Routes Declaration And Usage In Flutter

There are many reasons for looping the login screen. But this case differs from others because of the PATH Which holds all the commands for our computer in their $path. If we do something wrong that causes us to loop the login screen. It won’t allow us to login into your computer.

Before logout from our computer, if we change the $path in the environment file, like if we removed the old PATH and added a new PATH (we accidentally removed  “/usr/local/sbin:/usr/local/bin:/usr/sbin:/usr/bin” from ubuntu)

           Which holds commands like ls, cat, cp, etc.. (for single-user mode).

          Which holds commands like init, ip, mount, etc.

             Which holds commands that are executed by users which are not needed for booting the system. Which are not installed locally should be placed here.

These are some of the file locations, like these, we add more file locations to execute commands.


Save your path like this and restart your environment file to apply changes.
If we did something wrong in our path like saving the file in the below picture


If we restart our file using a source command like below
              source /etc/environment

Now the environment file is updated and commands are not going to be executed.

To get all commands to be executed like previously we need to reset the path in the environment file.
Firstly set a temporary path so we can use commands in that terminal, once you close your terminal your path will be disabled.

            export PATH=”/usr/local/sbin:/usr/local/bin:/usr/sbin:/usr/bin:/bin”

Now open your environment file
             sudo nano /etc/environment
Now set your path like this

Now save file and update file using source.
             source /etc/environment
If we don’t do this and restart or shut down your pc, it will go through a continuous loop and never allow you to login to your pc.

Solution for your continuous loop is:

Press ctrl+alt+f3 in your login screen which takes to your terminal, to login to your pc terminal

After login set a temporary path so we can use commands in that terminal as i said before

      export PATH=”/usr/local/sbin:/usr/local/bin:/usr/sbin:/usr/bin:/bin”

Now open your environment file
            sudo nano /etc/environment

Now after saving the file, update the file using source.
              source /etc/environment

Now come out of terminal using

                   ctrl+Alt+f1 or ctrl+Fn+Alt+f1
                   ctrl+Alt+f2 or ctrl+Fn+Alt+f2

It varies based on pc’s
It returns to the login screen, and you can login to your pc as usual.

Each screen of our application is called a Route in Flutter. And the responsible to go through these screens is a Navigator.

Defining Routing at the application level

The easiest way to define navigation is by doing it at the MaterialApp declaration.

return MaterialApp(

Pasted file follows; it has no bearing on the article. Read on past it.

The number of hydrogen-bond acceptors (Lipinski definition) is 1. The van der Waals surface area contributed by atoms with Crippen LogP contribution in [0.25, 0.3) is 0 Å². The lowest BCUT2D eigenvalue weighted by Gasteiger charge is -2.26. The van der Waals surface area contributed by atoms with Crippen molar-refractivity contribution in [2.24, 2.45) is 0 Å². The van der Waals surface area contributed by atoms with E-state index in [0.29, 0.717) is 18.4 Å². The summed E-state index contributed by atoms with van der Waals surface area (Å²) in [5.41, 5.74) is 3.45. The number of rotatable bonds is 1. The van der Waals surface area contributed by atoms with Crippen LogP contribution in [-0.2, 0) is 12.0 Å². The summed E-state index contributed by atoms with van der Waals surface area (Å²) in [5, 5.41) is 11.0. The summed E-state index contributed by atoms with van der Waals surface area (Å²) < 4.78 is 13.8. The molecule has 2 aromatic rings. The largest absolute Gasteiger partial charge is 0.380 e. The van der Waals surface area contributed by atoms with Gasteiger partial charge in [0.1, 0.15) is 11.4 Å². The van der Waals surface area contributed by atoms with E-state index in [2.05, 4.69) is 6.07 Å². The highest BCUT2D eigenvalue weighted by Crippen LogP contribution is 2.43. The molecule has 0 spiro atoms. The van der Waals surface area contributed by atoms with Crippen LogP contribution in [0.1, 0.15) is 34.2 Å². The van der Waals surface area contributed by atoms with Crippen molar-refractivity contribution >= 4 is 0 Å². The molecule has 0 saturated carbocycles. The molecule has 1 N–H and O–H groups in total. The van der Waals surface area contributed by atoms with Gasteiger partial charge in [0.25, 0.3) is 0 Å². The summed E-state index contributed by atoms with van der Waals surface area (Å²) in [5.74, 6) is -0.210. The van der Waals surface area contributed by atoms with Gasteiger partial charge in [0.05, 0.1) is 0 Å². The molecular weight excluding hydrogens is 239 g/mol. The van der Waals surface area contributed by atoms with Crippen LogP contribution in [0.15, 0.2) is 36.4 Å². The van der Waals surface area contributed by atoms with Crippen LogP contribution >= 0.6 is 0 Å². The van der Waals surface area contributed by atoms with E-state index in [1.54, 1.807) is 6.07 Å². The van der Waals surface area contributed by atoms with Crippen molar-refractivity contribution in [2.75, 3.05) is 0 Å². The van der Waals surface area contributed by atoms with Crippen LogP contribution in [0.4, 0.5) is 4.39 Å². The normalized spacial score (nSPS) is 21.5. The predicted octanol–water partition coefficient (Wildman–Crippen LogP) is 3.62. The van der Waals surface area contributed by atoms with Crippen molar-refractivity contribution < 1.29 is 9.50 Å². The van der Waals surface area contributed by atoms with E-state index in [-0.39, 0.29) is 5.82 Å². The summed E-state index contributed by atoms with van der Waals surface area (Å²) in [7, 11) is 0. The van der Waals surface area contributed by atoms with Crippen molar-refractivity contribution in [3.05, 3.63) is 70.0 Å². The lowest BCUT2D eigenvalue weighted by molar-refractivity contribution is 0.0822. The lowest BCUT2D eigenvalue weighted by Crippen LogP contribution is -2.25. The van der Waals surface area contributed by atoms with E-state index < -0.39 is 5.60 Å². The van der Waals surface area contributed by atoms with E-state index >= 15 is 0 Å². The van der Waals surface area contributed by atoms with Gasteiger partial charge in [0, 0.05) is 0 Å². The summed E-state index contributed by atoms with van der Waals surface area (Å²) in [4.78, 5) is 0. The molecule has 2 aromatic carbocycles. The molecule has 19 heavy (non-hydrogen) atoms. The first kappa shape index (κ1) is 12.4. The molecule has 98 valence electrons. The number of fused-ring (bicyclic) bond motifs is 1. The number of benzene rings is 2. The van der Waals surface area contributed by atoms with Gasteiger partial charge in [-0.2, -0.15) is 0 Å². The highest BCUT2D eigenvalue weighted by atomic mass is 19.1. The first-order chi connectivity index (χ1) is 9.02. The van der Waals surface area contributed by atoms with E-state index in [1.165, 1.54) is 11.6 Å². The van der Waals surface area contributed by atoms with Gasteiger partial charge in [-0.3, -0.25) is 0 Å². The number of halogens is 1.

initialRoute: ‘/’,
routes:< String,WidgetBuilder> {
‘/’: (context) => new CheckLandingPage(),
‘/Login’: (context) => LoginPage(),
‘/landingPage’: (context) => LandingPage(),

As you can see, the routes  parameter defines a dictionary of String keys. Each key is the name of the path to the page in a web-ish format. Each item contain a function of  type  WidgetBuilder that receives the current context and returns the Widget to show as a page.When we want to navigate to the desired page use the below code.

              Navigator.pushNamed(context, “/landingPage”)

There is also another way of pushing into the stack without using named parameters, follow the below code

builder: (BuildContext context) =>

In the above code, MaterialPageRoute is used to navigate to another screen without using of named routes.

Passing parameters

If we want to pass parameters without using named parameters then data should be passed in class while pushing use MaterialPageRoute.

builder: (BuildContext context) =>

data should be initialized in LandingPage class in order to access the variable “hello”.

If we want to send parameters using named parameters then here comes “onGenerateRoute” in MaterialApp.

return MaterialApp(
debugShowCheckedModeBanner: false,
initialRoute: ‘/’,
onGenerateRoute: RouteGenerator.generateRoute

InitialRoute is the routing loaded when MaterialApp is instantiated.

Now, finally, we can get to the navigation. The parameter passed into the generateRoute function is of type RouteSettings. This type contains the name requested route as well as the arguments passed to that parameter call. We’ll use the name to set up a switch statement that returns our home or our login based on the name.

Note: When you map a route to ‘/’ and you use a path like ‘/Login’ the Navigator will push the MyApp and then the LoginView because of the deep linking functionality. Keep that in mind when doing routing.

Update the generateRoute function with a switch statement that returns a  MaterialPageRoute for each of the views. You can use a CupertinoPageRoute as well if you’re on iOS and want those default transitions.

Below is the example for RouteGenerator class :

class RouteGenerator {
static Route< dynamic >  generateRoute(RouteSettings settings) {
// Getting arguments passed in while calling
final Map args = settings.arguments;
switch ( {
case ‘/’:
return MaterialPageRoute(builder: (_) => new
case ‘/Login’:
return MaterialPageRoute(
builder: (_) => LoginPage(),
case ‘/landingPage’:
return MaterialPageRoute(
builder: (_) => LandingPage(“data”:args[‘data’]),
default:return _errorRoute();
static Route< dynamic > _errorRoute() {
return MaterialPageRoute(builder: (_) {
return Scaffold(
appBar: AppBar(
title: Text(‘Error’),
body: Center(
child: Text(‘ERROR’),

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